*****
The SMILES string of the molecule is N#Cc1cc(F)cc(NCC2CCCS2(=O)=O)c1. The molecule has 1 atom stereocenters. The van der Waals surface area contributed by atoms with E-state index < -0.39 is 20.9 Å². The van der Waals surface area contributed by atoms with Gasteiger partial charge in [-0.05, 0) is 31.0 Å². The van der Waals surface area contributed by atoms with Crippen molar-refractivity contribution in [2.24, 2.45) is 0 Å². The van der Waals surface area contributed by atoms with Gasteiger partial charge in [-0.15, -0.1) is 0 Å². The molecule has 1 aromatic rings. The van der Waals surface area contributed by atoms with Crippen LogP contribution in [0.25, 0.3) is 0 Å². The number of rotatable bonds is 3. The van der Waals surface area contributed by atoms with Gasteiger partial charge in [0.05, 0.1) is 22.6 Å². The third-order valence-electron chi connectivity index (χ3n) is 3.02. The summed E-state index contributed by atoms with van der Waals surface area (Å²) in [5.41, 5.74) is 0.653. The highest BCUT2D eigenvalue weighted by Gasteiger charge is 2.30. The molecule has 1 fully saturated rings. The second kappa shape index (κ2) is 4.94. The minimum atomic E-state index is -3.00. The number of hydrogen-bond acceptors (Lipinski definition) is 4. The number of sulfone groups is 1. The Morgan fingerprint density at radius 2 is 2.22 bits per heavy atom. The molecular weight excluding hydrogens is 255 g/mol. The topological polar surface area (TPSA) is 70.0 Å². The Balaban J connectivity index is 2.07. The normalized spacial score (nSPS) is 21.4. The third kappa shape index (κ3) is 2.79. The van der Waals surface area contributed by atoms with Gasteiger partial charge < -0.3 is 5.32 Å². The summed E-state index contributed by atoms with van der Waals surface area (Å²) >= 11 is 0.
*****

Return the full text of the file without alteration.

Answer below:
The SMILES string of the molecule is N#Cc1cc(F)cc(NCC2CCCS2(=O)=O)c1. The molecule has 1 atom stereocenters. The van der Waals surface area contributed by atoms with E-state index < -0.39 is 20.9 Å². The van der Waals surface area contributed by atoms with Gasteiger partial charge in [-0.05, 0) is 31.0 Å². The van der Waals surface area contributed by atoms with Crippen molar-refractivity contribution in [2.24, 2.45) is 0 Å². The van der Waals surface area contributed by atoms with Gasteiger partial charge in [-0.15, -0.1) is 0 Å². The molecule has 1 aromatic rings. The van der Waals surface area contributed by atoms with Crippen LogP contribution in [0.25, 0.3) is 0 Å². The number of rotatable bonds is 3. The van der Waals surface area contributed by atoms with Gasteiger partial charge in [0.05, 0.1) is 22.6 Å². The third-order valence-electron chi connectivity index (χ3n) is 3.02. The summed E-state index contributed by atoms with van der Waals surface area (Å²) in [5.41, 5.74) is 0.653. The highest BCUT2D eigenvalue weighted by Gasteiger charge is 2.30. The molecule has 1 fully saturated rings. The second kappa shape index (κ2) is 4.94. The minimum atomic E-state index is -3.00. The number of hydrogen-bond acceptors (Lipinski definition) is 4. The number of sulfone groups is 1. The Morgan fingerprint density at radius 2 is 2.22 bits per heavy atom. The molecular weight excluding hydrogens is 255 g/mol. The topological polar surface area (TPSA) is 70.0 Å². The Balaban J connectivity index is 2.07. The normalized spacial score (nSPS) is 21.4. The third kappa shape index (κ3) is 2.79. The van der Waals surface area contributed by atoms with Gasteiger partial charge < -0.3 is 5.32 Å². The summed E-state index contributed by atoms with van der Waals surface area (Å²) >= 11 is 0.